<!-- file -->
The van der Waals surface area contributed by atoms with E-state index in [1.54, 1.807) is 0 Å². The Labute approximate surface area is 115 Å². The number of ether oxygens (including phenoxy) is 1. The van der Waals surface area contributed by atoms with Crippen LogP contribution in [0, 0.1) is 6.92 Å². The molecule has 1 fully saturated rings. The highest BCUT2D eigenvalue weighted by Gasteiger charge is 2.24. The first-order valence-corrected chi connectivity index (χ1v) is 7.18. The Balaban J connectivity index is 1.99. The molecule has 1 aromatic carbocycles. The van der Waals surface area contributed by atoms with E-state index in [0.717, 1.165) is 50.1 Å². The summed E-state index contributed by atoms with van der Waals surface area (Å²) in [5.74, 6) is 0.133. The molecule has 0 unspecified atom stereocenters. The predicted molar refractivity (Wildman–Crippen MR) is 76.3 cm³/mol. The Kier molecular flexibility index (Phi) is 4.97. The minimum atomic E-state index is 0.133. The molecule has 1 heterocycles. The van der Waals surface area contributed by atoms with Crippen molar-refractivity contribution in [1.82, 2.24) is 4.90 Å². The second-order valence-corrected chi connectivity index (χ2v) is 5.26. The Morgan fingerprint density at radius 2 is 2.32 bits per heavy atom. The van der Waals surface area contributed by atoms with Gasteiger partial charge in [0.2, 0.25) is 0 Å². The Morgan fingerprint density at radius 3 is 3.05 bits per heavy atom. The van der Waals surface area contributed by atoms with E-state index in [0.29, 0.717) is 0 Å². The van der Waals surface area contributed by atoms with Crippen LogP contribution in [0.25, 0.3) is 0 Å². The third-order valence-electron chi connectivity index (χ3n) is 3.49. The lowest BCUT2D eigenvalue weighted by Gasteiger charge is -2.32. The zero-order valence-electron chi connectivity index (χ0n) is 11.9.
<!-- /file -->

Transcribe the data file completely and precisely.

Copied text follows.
The van der Waals surface area contributed by atoms with E-state index in [1.54, 1.807) is 0 Å². The Labute approximate surface area is 115 Å². The number of ether oxygens (including phenoxy) is 1. The van der Waals surface area contributed by atoms with Crippen LogP contribution in [0, 0.1) is 6.92 Å². The molecule has 1 fully saturated rings. The highest BCUT2D eigenvalue weighted by Gasteiger charge is 2.24. The first-order valence-corrected chi connectivity index (χ1v) is 7.18. The Balaban J connectivity index is 1.99. The molecule has 1 aromatic carbocycles. The van der Waals surface area contributed by atoms with E-state index in [0.717, 1.165) is 50.1 Å². The summed E-state index contributed by atoms with van der Waals surface area (Å²) in [5.74, 6) is 0.133. The molecule has 0 unspecified atom stereocenters. The predicted molar refractivity (Wildman–Crippen MR) is 76.3 cm³/mol. The Kier molecular flexibility index (Phi) is 4.97. The minimum atomic E-state index is 0.133. The molecule has 1 heterocycles. The van der Waals surface area contributed by atoms with Crippen molar-refractivity contribution in [1.82, 2.24) is 4.90 Å². The second-order valence-corrected chi connectivity index (χ2v) is 5.26. The Morgan fingerprint density at radius 2 is 2.32 bits per heavy atom. The van der Waals surface area contributed by atoms with Gasteiger partial charge in [0.2, 0.25) is 0 Å². The Morgan fingerprint density at radius 3 is 3.05 bits per heavy atom. The van der Waals surface area contributed by atoms with E-state index in [0.29, 0.717) is 0 Å². The van der Waals surface area contributed by atoms with Crippen LogP contribution in [0.25, 0.3) is 0 Å². The third-order valence-electron chi connectivity index (χ3n) is 3.49. The lowest BCUT2D eigenvalue weighted by Gasteiger charge is -2.32. The zero-order valence-electron chi connectivity index (χ0n) is 11.9.